The Board of County Commissioners received its annual update on West Slope water issues March 5 when Tom Alvey, the county's representative on the Colorado River Water Conservation District (known as the River District), presented his annual report.
Alvey noted that 2012 will be the 50th anniversary of the Paonia Project.
A commemorative event has been scheduled for Aug. 6, hosted by the North Fork Water Conservancy District and the Fire Mountain Canal and Reservoir Company, Alvey reported.
Other items of local interest on Alvey's report included the following:
• Alvey said, "There is a lot of stuff happening on the (Gunnison) River between the forks and Delta." The popularity of river recreation is encouraging economic development ideas for municipal advocates of growth. More irrigation diversion rebuilding on that stretch of river that will enhance its safe passage for recreational users is in the works. "The (river) corridor will continue to be a big issue for us," Alvey added.
• Several government agencies and other organizations were among those that commented on the BLM's scheduled Aug. 12 gas lease auction in the North Fork Valley. The Bureau of Reclamation, Fire Mountain Canal Company, and North Fork Water Conservancy District all wrote letters to the BLM requesting modifications or limits on the parcels available for leasing in the proposed August oil and gas lease auction, Alvey's report stated.
Alvey's report noted that specifically parcels 6195, 6196, 6206, 6207, 6215, and 6216 "are in close proximity to water facilities operated and owned by the three organizations."
Among the concerns expressed were access, steep grades, erosion potential, possible contamination of water, increased traffic, increased selenium in runoff, and source water protection issues.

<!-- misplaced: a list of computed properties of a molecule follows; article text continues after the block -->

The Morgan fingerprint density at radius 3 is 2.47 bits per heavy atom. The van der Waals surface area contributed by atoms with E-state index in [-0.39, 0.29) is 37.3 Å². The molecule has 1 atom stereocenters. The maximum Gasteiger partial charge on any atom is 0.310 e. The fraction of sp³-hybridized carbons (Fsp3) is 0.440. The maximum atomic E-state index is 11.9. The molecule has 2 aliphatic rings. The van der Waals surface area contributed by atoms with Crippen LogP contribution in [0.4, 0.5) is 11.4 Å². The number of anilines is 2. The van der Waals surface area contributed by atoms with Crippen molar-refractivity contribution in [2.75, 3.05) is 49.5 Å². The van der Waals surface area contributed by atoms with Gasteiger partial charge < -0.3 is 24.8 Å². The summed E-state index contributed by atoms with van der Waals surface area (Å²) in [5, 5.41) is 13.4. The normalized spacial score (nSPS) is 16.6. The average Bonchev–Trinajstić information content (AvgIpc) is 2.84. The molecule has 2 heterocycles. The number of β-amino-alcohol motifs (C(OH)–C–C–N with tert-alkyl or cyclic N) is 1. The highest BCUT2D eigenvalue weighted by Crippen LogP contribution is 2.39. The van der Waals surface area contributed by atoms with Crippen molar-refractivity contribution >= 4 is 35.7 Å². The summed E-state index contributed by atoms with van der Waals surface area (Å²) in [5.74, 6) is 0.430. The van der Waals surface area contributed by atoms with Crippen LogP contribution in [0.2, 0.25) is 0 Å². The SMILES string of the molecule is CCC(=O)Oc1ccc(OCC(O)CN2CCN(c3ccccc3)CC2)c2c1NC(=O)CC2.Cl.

Alvey also noted the North Delta Irrigation Company's collapsed tunnel restoration and the Lone Cabin Reservoir where a dam slump has affected the reservoir capacity. Both companies have funding requests in to the River District.
• Alvey explained that the River District is fighting for a rational regulation scheme by the Colorado Water Quality Control Division on "numeric standards for allowable levels of nutrients in surface water." At issue are levels of both phosphate and nitrogen levels.
"The River District is trying to minimize the damage (to agriculture and water utilities) from these standards by insisting they are based on sound science and that they recognize the high cost of compliance," Alvey's reported stated
• In a review of several state and regional issues, Alvey explained that the River District is advocating for West Slope water rights where trans-basin and trans-mountain diversions are involved, and where the multi-state Colorado River Compact comes into play.blog comments powered by Disqus